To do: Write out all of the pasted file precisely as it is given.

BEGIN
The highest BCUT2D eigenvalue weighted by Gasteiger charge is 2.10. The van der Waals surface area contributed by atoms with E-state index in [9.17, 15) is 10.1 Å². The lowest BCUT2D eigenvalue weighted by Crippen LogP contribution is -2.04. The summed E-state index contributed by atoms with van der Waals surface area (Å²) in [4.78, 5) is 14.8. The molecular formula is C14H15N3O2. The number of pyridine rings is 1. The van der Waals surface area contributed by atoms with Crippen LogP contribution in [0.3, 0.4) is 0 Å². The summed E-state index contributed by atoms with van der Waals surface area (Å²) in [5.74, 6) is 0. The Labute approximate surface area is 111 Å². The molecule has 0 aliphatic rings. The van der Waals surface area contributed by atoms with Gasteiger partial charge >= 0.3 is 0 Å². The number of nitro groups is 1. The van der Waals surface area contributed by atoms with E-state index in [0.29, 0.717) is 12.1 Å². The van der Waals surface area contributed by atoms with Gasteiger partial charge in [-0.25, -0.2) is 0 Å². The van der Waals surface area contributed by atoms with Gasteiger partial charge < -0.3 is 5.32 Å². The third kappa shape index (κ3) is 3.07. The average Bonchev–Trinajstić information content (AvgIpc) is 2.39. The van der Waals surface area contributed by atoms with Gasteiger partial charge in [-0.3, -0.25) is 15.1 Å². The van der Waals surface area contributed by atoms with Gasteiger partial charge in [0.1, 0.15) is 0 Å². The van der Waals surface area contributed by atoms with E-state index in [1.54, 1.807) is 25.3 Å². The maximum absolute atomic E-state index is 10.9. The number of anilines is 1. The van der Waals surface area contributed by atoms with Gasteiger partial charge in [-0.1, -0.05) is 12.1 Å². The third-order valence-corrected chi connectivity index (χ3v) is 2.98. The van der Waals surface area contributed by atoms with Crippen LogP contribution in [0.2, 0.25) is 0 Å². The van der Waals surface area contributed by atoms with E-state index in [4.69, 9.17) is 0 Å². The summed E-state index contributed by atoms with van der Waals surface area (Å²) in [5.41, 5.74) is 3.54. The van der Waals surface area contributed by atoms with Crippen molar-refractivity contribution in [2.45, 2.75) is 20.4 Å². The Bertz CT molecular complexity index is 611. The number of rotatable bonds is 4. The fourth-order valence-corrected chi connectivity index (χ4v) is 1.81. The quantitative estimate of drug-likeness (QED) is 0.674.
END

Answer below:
The highest BCUT2D eigenvalue weighted by Gasteiger charge is 2.10. The van der Waals surface area contributed by atoms with E-state index in [9.17, 15) is 10.1 Å². The lowest BCUT2D eigenvalue weighted by Crippen LogP contribution is -2.04. The summed E-state index contributed by atoms with van der Waals surface area (Å²) in [4.78, 5) is 14.8. The molecular formula is C14H15N3O2. The number of pyridine rings is 1. The van der Waals surface area contributed by atoms with Crippen LogP contribution in [0.3, 0.4) is 0 Å². The summed E-state index contributed by atoms with van der Waals surface area (Å²) in [5.74, 6) is 0. The Labute approximate surface area is 111 Å². The molecule has 0 aliphatic rings. The van der Waals surface area contributed by atoms with Gasteiger partial charge >= 0.3 is 0 Å². The number of nitro groups is 1. The van der Waals surface area contributed by atoms with E-state index in [0.29, 0.717) is 12.1 Å². The van der Waals surface area contributed by atoms with Gasteiger partial charge in [-0.25, -0.2) is 0 Å². The van der Waals surface area contributed by atoms with Gasteiger partial charge < -0.3 is 5.32 Å². The third kappa shape index (κ3) is 3.07. The average Bonchev–Trinajstić information content (AvgIpc) is 2.39. The van der Waals surface area contributed by atoms with Gasteiger partial charge in [-0.3, -0.25) is 15.1 Å². The van der Waals surface area contributed by atoms with Gasteiger partial charge in [0.1, 0.15) is 0 Å². The van der Waals surface area contributed by atoms with E-state index in [1.54, 1.807) is 25.3 Å². The maximum absolute atomic E-state index is 10.9. The number of anilines is 1. The van der Waals surface area contributed by atoms with Gasteiger partial charge in [-0.1, -0.05) is 12.1 Å². The third-order valence-corrected chi connectivity index (χ3v) is 2.98. The van der Waals surface area contributed by atoms with Crippen LogP contribution in [0.2, 0.25) is 0 Å². The van der Waals surface area contributed by atoms with E-state index in [4.69, 9.17) is 0 Å². The summed E-state index contributed by atoms with van der Waals surface area (Å²) in [5.41, 5.74) is 3.54. The van der Waals surface area contributed by atoms with Crippen molar-refractivity contribution in [2.45, 2.75) is 20.4 Å². The Bertz CT molecular complexity index is 611. The number of rotatable bonds is 4. The fourth-order valence-corrected chi connectivity index (χ4v) is 1.81. The quantitative estimate of drug-likeness (QED) is 0.674.